Record Display for the EPA National Library Catalog


Main Title Using 'Found' Data to Augment a Probability Sample: Procedure and Case Study.
Author Overton, J. M. C. ; Young, T. C. ; Overton, W. S. ;
CORP Author California Univ., Los Angeles. Dept. of Biology. ;Clarkson Univ., Potsdam, NY. Dept. of Civil and Environmental Engineering. ;Oregon State Univ., Corvallis. Dept. of Statistics.;Corvallis Environmental Research Lab., OR.
Publisher cJul 92
Year Published 1992
Report Number EPA/600/J-94/223;
Stock Number PB94-169984
Additional Subjects Water quality ; Sampling ; Population(Statistics) ; Probability theory ; Estimates ; Data bases ; Mathematical models ; Reprints ;
Library Call Number Additional Info Location Last
NTIS  PB94-169984 Some EPA libraries have a fiche copy filed under the call number shown. 07/26/2022
Collation 20p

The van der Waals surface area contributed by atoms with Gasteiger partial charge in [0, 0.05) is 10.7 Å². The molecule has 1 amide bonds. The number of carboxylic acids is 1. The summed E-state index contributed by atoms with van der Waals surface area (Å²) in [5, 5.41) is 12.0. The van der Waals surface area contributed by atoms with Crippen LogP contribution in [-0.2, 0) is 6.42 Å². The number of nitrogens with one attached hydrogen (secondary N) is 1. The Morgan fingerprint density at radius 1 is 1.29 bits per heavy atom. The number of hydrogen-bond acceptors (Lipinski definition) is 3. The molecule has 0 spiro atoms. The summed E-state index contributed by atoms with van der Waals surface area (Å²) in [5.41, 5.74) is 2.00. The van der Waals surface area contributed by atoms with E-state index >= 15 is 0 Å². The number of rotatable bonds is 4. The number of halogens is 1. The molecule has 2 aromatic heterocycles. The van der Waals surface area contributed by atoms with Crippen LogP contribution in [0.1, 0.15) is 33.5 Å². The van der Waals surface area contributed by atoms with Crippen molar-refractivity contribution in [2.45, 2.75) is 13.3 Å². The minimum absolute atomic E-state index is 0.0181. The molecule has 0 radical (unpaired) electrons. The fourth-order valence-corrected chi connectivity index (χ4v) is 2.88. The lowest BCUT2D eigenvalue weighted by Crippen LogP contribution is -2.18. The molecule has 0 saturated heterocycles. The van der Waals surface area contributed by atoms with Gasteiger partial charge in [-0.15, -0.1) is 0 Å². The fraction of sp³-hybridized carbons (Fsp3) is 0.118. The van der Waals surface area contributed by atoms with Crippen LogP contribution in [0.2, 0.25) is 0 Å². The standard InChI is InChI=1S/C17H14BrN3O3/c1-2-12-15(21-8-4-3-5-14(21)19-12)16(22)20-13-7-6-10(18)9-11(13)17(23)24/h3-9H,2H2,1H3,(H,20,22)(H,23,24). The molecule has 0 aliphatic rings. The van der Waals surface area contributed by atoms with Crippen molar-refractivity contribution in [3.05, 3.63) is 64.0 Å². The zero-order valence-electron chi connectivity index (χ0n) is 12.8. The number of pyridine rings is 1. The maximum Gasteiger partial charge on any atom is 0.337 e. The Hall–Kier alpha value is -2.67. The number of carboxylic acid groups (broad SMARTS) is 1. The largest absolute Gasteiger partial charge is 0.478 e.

While the probability sampling has the advantage of permitting unbiased population estimates, many past and existing monitoring schemes do not employ probability sampling. The authors describe and demonstrate a general procedure for augmenting an existing probability sample with data from nonprobability-based surveys ('found' data). The procedure uses sampling frame attributes to group the probability and found samples into similar subsets. Subsequently, the similarity is assumed to reflect the representativeness of the found sample for the matching subpopulation. Two methods of establishing similarity and producing estimates are described: pseudo-random and calibration. The pseudo-random method is used when the found sample can contribute additional information on variables already measured for the probability sample, thus increasing the effective sample size. The calibration method is used when the found sample contributes information that is unique to the found observations. For either approach, the found sample data yield observations that are treated as a probability sample, and population estimates are made according to a probability estimation protocol. To demonstrate these approaches, the authors applied them to found and probability samples of stream discharge data for the southeastern US.